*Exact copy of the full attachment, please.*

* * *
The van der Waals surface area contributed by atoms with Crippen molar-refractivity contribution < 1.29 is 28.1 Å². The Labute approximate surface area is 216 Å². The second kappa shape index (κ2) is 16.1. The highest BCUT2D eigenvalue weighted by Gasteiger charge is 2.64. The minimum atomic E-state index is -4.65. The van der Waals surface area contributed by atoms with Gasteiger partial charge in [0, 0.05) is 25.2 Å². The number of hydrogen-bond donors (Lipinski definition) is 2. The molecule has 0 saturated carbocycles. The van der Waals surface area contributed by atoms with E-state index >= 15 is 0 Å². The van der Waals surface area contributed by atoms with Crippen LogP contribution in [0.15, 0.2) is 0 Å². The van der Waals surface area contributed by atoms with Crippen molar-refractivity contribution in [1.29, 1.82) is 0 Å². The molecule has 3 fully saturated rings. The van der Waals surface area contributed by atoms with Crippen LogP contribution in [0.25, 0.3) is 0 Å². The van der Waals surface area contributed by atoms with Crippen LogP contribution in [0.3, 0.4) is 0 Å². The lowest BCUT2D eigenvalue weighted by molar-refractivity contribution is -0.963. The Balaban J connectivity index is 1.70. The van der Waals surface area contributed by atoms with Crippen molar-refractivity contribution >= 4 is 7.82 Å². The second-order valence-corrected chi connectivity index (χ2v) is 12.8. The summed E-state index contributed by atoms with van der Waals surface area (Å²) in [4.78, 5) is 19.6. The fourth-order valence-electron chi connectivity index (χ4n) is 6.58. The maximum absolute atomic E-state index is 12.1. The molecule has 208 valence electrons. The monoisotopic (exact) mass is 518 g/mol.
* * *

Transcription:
The van der Waals surface area contributed by atoms with Crippen molar-refractivity contribution < 1.29 is 28.1 Å². The Labute approximate surface area is 216 Å². The second kappa shape index (κ2) is 16.1. The highest BCUT2D eigenvalue weighted by Gasteiger charge is 2.64. The minimum atomic E-state index is -4.65. The van der Waals surface area contributed by atoms with Gasteiger partial charge in [0, 0.05) is 25.2 Å². The number of hydrogen-bond donors (Lipinski definition) is 2. The molecule has 0 saturated carbocycles. The van der Waals surface area contributed by atoms with E-state index >= 15 is 0 Å². The van der Waals surface area contributed by atoms with Crippen LogP contribution in [0.15, 0.2) is 0 Å². The van der Waals surface area contributed by atoms with Crippen molar-refractivity contribution in [1.29, 1.82) is 0 Å². The molecule has 3 fully saturated rings. The van der Waals surface area contributed by atoms with Crippen LogP contribution in [0.25, 0.3) is 0 Å². The van der Waals surface area contributed by atoms with Crippen LogP contribution in [0.3, 0.4) is 0 Å². The lowest BCUT2D eigenvalue weighted by molar-refractivity contribution is -0.963. The Balaban J connectivity index is 1.70. The van der Waals surface area contributed by atoms with Crippen molar-refractivity contribution >= 4 is 7.82 Å². The second-order valence-corrected chi connectivity index (χ2v) is 12.8. The summed E-state index contributed by atoms with van der Waals surface area (Å²) in [4.78, 5) is 19.6. The fourth-order valence-electron chi connectivity index (χ4n) is 6.58. The maximum absolute atomic E-state index is 12.1. The molecule has 208 valence electrons. The monoisotopic (exact) mass is 518 g/mol.